31 October, 2019

1 Post-Doc Position and 3 PhD positions at the University of Bern

We are happy to draw your attention to 4 open research positions at the Institute of Geography, University of Bern (see attached links for more information):
  1. 4-year Postdoc position (80%) in Human Geography with a focus on political urbanism and sustainable spatial development [link1]
  2. Two 4-year PhD positions in Geography in the SNF project “Governing densification” (GoverDENSE) [link2]
  3. 4-year PhD position in the field of Geography/GIS-Analysis in the SNF project “Governing densification” (GoverDENSE) [link3]

22 October, 2019

Urban planning and the theatrics of aggressive scooter companies: This time the City sent the Bird flying

by Constance Carr

Tuesday October 8th, Luxembourg woke up and found that a scooter company had played a joke on the City. Burning the midnight oil, Bird Rides Incorporated had gone around and placed a bunch of its scooters on the streets of downtown Luxembourg City, in what on the face of it seemed like a comment on the City’s transportation problems. Or, maybe it was just a marketing gag. Whatever the objective was, it was certainly nicely timed with Silicon Luxembourg - an independent information platform and magazine dedicated to startups - judging by the three articles that were published the same day. After a week of controversy, the City eventually showed Bird the door, and demanded that the company pack away their scooter flock: The City wasn’t interested in making rash decisions under pressure. 

This little spectacle certainly wasn’t the usual urban planning, so it is worth a moment of reflection on what the performance was about. There are at least three issues here, which suggest that there is good reason to be, at least, cautious with the introduction of scooters.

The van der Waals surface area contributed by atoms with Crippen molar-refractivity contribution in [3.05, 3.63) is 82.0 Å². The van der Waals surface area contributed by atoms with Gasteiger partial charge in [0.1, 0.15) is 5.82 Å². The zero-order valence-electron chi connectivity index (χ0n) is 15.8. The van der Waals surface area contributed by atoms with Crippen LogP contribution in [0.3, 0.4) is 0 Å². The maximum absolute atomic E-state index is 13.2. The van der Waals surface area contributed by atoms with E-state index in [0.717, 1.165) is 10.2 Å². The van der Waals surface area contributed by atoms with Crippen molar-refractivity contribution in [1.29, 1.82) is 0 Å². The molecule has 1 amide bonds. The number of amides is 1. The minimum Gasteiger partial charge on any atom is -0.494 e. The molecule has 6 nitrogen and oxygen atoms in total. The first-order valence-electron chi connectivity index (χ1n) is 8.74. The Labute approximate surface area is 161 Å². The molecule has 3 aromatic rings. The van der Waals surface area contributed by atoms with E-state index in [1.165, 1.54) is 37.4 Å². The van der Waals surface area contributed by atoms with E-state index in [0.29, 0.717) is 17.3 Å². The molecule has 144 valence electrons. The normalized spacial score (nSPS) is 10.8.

Conversations take time and Bird didn’t have any.
The first question concerns urban planning, mobility, and the role that scooters might play. Clearly, Luxembourg has mobility problems, (as we have mentioned elsewhere, here, here, here, and here). Moreover, there is little political will in improving traffic circulation, especially as it concerns the 200,000 cross-border commuters or thousands of students and workers in Belval. Yet, while Luxembourg’s mobility challenges are deeply seated in the its framework conditions, it is rather optimistic and naïve to assume that a hundred extra scooters on the Kirchberg Plateau will alleviate the problem.

Certainly the role of scooters in urban planning is a relatively new phenomenon, and there isn’t much published on the topic in urban studies. So far, it seems reasonable to draw lessons from its closet cousin: bike share programs. And, these, have not proven problem-free (Médard de Chardon 2017). Nevertheless, so far, the main issues of scooters, in both scientific and public discourses, tend to revolve around sustainability, safety, and accountability.

Concerning sustainability, scooters are potentially very interesting, offering pedestrians and users of public transport quick and easy means of moving around. More research is also needed, however, to determine if the production of electric scooters, their batteries, and their computers are in fact sustainable. What are the value chains or systems of dependency are required in their production? Of course, we should not forget to compare this to the four-wheel clunkers that are the preferred mobility choice in Luxembourg.